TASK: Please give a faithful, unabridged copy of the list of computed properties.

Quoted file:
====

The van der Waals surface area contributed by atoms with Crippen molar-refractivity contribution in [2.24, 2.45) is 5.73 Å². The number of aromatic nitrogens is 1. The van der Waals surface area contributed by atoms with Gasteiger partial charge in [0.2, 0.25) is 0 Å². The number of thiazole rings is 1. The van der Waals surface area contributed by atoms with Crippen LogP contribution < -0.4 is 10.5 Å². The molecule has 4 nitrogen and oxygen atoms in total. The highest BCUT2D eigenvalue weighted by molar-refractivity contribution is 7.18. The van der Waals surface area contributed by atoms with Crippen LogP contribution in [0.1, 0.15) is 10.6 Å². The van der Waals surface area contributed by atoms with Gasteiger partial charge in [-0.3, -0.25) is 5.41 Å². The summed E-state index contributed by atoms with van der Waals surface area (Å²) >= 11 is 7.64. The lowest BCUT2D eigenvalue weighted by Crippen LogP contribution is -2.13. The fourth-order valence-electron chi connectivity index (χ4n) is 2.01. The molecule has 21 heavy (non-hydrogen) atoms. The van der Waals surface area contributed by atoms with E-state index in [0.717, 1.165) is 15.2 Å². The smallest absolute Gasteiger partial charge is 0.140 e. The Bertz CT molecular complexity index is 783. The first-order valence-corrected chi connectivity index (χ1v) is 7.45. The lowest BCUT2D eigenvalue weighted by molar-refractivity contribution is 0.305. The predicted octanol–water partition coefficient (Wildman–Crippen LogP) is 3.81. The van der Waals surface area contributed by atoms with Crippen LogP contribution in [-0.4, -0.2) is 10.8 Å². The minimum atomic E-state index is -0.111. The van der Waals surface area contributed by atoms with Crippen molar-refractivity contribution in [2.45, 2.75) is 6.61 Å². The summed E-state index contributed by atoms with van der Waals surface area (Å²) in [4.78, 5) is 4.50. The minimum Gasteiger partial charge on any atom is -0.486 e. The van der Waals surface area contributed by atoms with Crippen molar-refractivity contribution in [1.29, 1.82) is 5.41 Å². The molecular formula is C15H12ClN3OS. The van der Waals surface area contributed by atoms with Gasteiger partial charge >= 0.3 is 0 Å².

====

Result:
The van der Waals surface area contributed by atoms with Crippen molar-refractivity contribution in [2.24, 2.45) is 5.73 Å². The number of aromatic nitrogens is 1. The van der Waals surface area contributed by atoms with Gasteiger partial charge in [0.2, 0.25) is 0 Å². The number of thiazole rings is 1. The van der Waals surface area contributed by atoms with Crippen LogP contribution < -0.4 is 10.5 Å². The molecule has 4 nitrogen and oxygen atoms in total. The highest BCUT2D eigenvalue weighted by molar-refractivity contribution is 7.18. The van der Waals surface area contributed by atoms with Crippen LogP contribution in [0.1, 0.15) is 10.6 Å². The van der Waals surface area contributed by atoms with Gasteiger partial charge in [-0.3, -0.25) is 5.41 Å². The summed E-state index contributed by atoms with van der Waals surface area (Å²) >= 11 is 7.64. The lowest BCUT2D eigenvalue weighted by Crippen LogP contribution is -2.13. The fourth-order valence-electron chi connectivity index (χ4n) is 2.01. The molecule has 21 heavy (non-hydrogen) atoms. The van der Waals surface area contributed by atoms with E-state index in [0.717, 1.165) is 15.2 Å². The smallest absolute Gasteiger partial charge is 0.140 e. The Bertz CT molecular complexity index is 783. The first-order valence-corrected chi connectivity index (χ1v) is 7.45. The lowest BCUT2D eigenvalue weighted by molar-refractivity contribution is 0.305. The predicted octanol–water partition coefficient (Wildman–Crippen LogP) is 3.81. The van der Waals surface area contributed by atoms with Crippen LogP contribution in [-0.4, -0.2) is 10.8 Å². The minimum atomic E-state index is -0.111. The van der Waals surface area contributed by atoms with Crippen molar-refractivity contribution in [2.45, 2.75) is 6.61 Å². The summed E-state index contributed by atoms with van der Waals surface area (Å²) in [4.78, 5) is 4.50. The minimum Gasteiger partial charge on any atom is -0.486 e. The van der Waals surface area contributed by atoms with Crippen molar-refractivity contribution in [1.29, 1.82) is 5.41 Å². The molecular formula is C15H12ClN3OS. The van der Waals surface area contributed by atoms with Gasteiger partial charge >= 0.3 is 0 Å².